If they wish to get both cash and scrip as dividends, they can choose as such in the election forms.

As for OCBC shareholders, they are allowed to either receive their dividends in the form of cash or new shares, but not both.

 DBSOCBCUOB
CashYesYesYes
New sharesYesYesYes
Both new shares and cashYesNoYes

How Are Fractional Shares Dealt With? 

It is highly likely that you will add up with fractional shares when you choose to accept scrip dividends.

To determine how many new shares you will receive, you can use the formula shown below:

New shares entitled = (Dividend per share x Number of shares owned) / Scrip issue price

Let’s look at how each bank deals with fractional entitlements:

 DBSOCBCUOB
If fraction is 0.5 or moreRounded up to the nearest whole numberRounded up to the nearest whole numberRounded up to the nearest whole number
If fraction is less than 0.5Rounded down to the nearest whole number; fraction will be disregarded (no cash will be paid)Rounded up to the nearest whole numberRounded down to the nearest whole number; fraction will be disregarded (no cash will be paid)

It looks like OCBC shareholders get the best deal since even though their fractional shares may fall below 0.5, it will be rounded up to the nearest whole share.

UOB is the only bank which said that if the shareholder is entitled to less than one new share, the shareholder will not receive any new share but will receive the dividend in cash instead.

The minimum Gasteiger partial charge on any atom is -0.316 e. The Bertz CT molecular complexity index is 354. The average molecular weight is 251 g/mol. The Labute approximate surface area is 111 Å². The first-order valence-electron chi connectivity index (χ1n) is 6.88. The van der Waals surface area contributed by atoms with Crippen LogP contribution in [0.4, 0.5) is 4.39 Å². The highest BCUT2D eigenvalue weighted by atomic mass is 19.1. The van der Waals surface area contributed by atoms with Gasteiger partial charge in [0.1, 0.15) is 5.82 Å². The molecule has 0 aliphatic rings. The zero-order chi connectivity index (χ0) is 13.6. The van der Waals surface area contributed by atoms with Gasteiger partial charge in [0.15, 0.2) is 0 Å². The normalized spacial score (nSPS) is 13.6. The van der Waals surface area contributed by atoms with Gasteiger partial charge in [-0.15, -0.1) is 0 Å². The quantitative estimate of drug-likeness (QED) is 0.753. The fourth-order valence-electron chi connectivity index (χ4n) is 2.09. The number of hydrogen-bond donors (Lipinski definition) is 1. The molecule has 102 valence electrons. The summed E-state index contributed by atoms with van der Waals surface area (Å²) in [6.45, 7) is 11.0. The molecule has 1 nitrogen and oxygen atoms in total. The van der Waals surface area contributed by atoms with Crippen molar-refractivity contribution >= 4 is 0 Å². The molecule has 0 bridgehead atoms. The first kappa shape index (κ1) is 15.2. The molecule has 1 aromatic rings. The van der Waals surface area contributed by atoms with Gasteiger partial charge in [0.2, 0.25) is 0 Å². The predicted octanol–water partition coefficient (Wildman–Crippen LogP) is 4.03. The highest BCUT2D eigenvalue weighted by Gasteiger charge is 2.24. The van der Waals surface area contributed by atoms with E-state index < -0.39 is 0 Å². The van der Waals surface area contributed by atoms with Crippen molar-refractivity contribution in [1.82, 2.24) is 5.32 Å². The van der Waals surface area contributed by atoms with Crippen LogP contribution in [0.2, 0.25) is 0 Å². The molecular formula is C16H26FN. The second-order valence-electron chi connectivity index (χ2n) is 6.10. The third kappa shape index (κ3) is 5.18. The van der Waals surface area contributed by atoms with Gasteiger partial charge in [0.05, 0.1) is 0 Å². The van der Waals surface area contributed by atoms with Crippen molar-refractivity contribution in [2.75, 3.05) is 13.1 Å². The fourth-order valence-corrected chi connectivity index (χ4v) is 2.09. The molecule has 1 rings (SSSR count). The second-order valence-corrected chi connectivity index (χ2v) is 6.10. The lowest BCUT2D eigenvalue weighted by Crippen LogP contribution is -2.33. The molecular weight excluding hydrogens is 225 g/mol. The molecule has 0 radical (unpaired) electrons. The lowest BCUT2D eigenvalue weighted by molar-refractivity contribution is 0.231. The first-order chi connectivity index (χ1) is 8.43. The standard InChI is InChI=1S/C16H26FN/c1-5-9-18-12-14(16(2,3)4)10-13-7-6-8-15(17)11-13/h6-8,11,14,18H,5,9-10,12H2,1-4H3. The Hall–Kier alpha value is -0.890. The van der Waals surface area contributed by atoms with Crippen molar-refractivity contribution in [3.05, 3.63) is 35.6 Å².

This is regardless of whether the person has elected to receive new shares or made a permanent election previously.

When Shareholders Have to Elect for Scrip Dividends By? 

There’s a deadline to meet for shareholders to elect to receive their scrip dividends if they have not done a permanent election before.

 DBSOCBCUOB
When Notices of Election and Scrip Dividend Entitlement Advices will be dispatched to eligible shareholdersOn or about 27 August 2020 (Thursday)On or about 3 September 2020 (Thursday)On or about 8 September 2020 (Tuesday)
Last day to submit Notices of Election and Notices of Cancellation11 September 2020 (Friday)22 September 2020 (Tuesday) 21 September 2020 (Monday)

The Notices of Election and Scrip Dividend Entitlement Advices will contain the information on how to go about applying for the scrip dividend.

Please refer to the instructions on the forms on how to go about choosing your scrip entitlements.

Shareholders who wish to receive the banks’ 2020 interim dividend in cash do not need to do anything, provided they have not previously made permanent elections to receive new shares.

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Disclaimer: The information provided by Seedly serves as an educational piece and is not intended to be personalised investment advice. ​Readers should always do their own due diligence and consider their financial goals before investing in any stock. The writer owns shares in OCBC. 

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About Sudhan P
It isn't fair competition when only one company in the world makes Monopoly. But I love investing in monopolies. Before joining the Seedly hood, I had the chance to co-author a Singapore-themed investment book – "Invest Lah! The Average Joe's Guide To Investing" – and work at The Motley Fool Singapore as an analyst.